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Emerging Voices features contributions from scholars and practitioners highlighting new research, thinking, and approaches to development challenges. This article is from Alfred Hannig, executive director of the Alliance for Financial Inclusion.
Access to finance for low-income households can improve poor people’s income and overall wellbeing, and in turn spur macroeconomic growth. As International Monetary Fund Chief Christine Lagarde recently said, “inequality is hurting growth.” Realizing this, many central banks in developing countries now aim to use financial inclusion to spur economic growth and address inequality. As a global network of 117 central banks and financial regulators working in ninety-four developing and emerging countries, the Alliance of Financial Inclusion (AFI), where I serve as executive director, is closely tracking this issue. Fortunately, several developments that we’ve observed bode well for increased financial inclusion and global prosperity:
1. Developing countries are becoming financial innovators, particularly in digital financial services. In nine countries in Africa, more people have access to financial services through mobile technology than through bank accounts. And mobile financial technology is set to expand in coming years.
2. Faced with new technologies and regulatory challenges, financial policy makers are learning from each other more than ever. For example, a Chinese delegation of senior central bank officials recently traveled to Peru to learn about consumer protection and the regulation and supervision of nontraditional financial institutions. This is knowledge-sharing especially important as regulators play a critical role in the modern global market by ensuring consumer protection and encouraging competition.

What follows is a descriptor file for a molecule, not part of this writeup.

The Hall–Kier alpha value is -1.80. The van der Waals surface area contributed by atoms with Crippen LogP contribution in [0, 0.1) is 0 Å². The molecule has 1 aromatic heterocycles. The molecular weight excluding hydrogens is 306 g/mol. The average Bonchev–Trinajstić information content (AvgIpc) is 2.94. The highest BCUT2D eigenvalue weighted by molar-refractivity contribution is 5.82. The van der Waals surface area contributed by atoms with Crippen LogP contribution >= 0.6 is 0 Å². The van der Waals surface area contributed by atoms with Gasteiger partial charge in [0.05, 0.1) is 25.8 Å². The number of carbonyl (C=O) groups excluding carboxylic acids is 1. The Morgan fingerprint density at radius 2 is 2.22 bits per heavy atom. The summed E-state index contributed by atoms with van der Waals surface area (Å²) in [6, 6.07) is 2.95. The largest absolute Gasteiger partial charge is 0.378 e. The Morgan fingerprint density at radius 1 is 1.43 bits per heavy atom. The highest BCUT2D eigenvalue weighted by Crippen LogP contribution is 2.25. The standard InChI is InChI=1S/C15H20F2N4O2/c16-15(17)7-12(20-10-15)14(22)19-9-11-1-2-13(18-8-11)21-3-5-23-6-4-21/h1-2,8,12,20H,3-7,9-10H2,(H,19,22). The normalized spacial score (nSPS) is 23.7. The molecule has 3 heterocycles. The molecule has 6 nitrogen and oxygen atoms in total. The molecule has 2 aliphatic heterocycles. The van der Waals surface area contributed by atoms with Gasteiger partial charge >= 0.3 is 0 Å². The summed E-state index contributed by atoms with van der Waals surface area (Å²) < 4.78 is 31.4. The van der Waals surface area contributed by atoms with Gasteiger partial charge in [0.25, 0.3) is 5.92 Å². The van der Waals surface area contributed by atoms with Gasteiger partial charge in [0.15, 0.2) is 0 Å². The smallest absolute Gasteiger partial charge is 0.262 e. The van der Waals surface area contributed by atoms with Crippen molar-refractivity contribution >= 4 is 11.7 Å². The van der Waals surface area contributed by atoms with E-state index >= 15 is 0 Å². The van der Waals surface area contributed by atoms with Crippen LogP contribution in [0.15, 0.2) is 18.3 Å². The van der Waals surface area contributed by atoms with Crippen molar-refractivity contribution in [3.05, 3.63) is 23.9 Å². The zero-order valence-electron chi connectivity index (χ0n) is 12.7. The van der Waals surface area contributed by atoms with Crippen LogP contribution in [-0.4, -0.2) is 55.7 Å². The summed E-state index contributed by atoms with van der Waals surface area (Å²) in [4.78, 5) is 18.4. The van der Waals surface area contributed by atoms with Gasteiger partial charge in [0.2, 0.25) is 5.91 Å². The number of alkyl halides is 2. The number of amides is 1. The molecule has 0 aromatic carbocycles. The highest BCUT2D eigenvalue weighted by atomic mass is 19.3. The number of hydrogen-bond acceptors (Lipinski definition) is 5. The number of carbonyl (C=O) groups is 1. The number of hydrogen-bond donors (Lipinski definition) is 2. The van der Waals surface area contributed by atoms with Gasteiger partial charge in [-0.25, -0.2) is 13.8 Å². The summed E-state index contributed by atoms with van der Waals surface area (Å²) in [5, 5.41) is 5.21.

3. Governments are setting ambitious national targets and implementing strategies for financial inclusion as part of their commitment to the Maya Declaration. The Declaration is the first global, measurable set of goals set by developing and emerging countries to unlock the economic and social potential of the 2.5 billion ‘unbanked’ population. More than ninety countries – representing more than 75 percent of the world’s unbanked population – have supported the Declaration. National targets are set through a bottom-up, consultative approach, which energizes stakeholders and strengthens their commitment to achieve the ambitious goals.
4. Public-private dialogues are strengthening policy making. As new products emerge, collaboration among financial service providers, mobile network operators, payment platforms, retail stores, and policy makers is critical to understanding opportunities and risks. Such partnerships help build robust financial systems that increase inclusion and guard against illicit activities. The latest G20 meeting in Sydney, Australia and the African Mobile Phone Financial Services Initiative meeting in Nairobi, Kenya were important steps forward on this front.
5. Global Standard Setting Bodies (SSBs) are recognizing developing country realities. For example, the Basel Committee for Banking Supervision and the Financial Action Task Force have a membership primarily comprised of advanced economies, but are now working with developing and emerging country policymakers. Historically, financial risks were believed to originate from developing and emerging countries with less rigid regulations. As a result, rules and standards prescribed by advanced economies tended to overlook developing country perspectives. But now, as innovative financial inclusion efforts develop and more financial service providers and products become available, SSBs have started to engage with financial inclusion regulators and advocates.
In short, central banks have found a new common ground for international cooperation: financial inclusion. In the struggle to get the global economy back on track, fighting inequality is emerging as one of the best ways to spark economic growth.